You’ll find many excellent books on fine minerals, but don’t stop there. You can also subscribe to mineral-collecting publications and websites. Try networking with potential dealers, mentors, and curators at local gem and mineral societies. Develop context by seeing as many collections as possible in person. It’s also worth considering attending regional mineral shows and a few of the big four international shows.
Don’t forget, there are a lot of great forums to join where you can ask questions, share knowledge, and learn from others.
6. Check Out Museum Exhibits
Gem and fine mineral exhibits, both large and small, are excellent places to explore. Curators are another wonderful source of education. You will have to search for museums around your area and see what they offer. If you enjoy road trips, there are so many exceptional museums worth looking into.
7. Build Dealer Relationships
Gem and fine mineral dealers make it a point to attend many national and international trade shows and symposiums. Some dealers visit the mines where they source their specimens, which is a significant bonus. Once you have built a relationship, you can let the dealer know what you’re looking for, and they will keep an eye out. More than likely, they have a website or Instagram page that serves as an excellent resource for photo galleries, news about their finds, forums, and articles.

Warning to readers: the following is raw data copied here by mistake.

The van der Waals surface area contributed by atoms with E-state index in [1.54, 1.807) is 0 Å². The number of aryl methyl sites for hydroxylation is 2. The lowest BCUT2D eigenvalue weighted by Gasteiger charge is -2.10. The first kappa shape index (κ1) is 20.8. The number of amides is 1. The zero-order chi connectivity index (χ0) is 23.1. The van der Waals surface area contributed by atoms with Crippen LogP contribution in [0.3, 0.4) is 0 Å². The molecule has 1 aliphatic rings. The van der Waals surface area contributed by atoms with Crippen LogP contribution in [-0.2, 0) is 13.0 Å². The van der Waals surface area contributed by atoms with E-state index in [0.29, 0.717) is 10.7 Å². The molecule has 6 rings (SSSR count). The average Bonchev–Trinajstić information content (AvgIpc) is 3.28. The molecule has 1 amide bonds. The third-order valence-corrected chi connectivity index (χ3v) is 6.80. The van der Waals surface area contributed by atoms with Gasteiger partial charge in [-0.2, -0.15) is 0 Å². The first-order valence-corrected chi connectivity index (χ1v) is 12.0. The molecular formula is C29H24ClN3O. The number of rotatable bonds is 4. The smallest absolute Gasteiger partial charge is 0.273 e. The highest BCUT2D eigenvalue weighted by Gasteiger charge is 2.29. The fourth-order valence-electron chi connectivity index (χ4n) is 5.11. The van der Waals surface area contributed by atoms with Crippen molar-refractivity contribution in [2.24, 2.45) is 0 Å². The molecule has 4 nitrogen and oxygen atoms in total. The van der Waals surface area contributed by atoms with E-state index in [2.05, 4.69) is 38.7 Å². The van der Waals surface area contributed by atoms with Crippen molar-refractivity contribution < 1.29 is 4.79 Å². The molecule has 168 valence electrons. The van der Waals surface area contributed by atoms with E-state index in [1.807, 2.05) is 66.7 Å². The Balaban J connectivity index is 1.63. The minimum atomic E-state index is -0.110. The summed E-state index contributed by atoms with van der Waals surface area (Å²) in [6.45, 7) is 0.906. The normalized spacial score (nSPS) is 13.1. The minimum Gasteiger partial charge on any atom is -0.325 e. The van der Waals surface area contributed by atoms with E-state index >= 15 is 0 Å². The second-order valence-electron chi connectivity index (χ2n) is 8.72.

8. Purchase Quality Over Quantity
Once you learn more about fine mineral characteristics and what constitutes the qualities of fine minerals, invest in the best your budget can afford. You can purchase specimens from dealers, online auctions, or other collectors. High-quality minerals can also be found through reputable and well-known auction houses like the Heritage Auctions in Dallas, Texas. Heritage Auction holds at least two fine mineral auctions annually, and they’re quite large.
9. Keep Your Labels
When buying minerals, they should all come with labels that specify the mineral type, when it was mined, its history (including previous owners), and the origin (name and location of the mine.) These labels are a part of the specimen’s provenance and help value the piece. Keep your labels with the samples, but also note when you purchased them and what the price was.
10. Create A Catalog or Database
Once you have collected a handful of specimens, it’s ideal to number them and begin compiling a catalog that includes all of the information on the labels. Eventually, you can search your catalog or database by color, type, origin, etc. If you ever decide to sell your collection, the catalog becomes part of the provenance.
That concludes our tips for collecting fine minerals. One bonus bit of information worth mentioning is learning how to correctly identify the fine minerals you’re interested in. Spending a chunk of money on a faux item would be frustrating.
Closing Thoughts on Mineral Collecting
There you have it, my 10 tips on collecting specimens. If you asked me which one is most important, I would have to say it would be “quality over quantity”. There’s no reason to buy specimens that are readily available unless you like to collect minerals for the sake of it. Focus on hard-to-find gems and minerals with very little supply and don’t forget about location.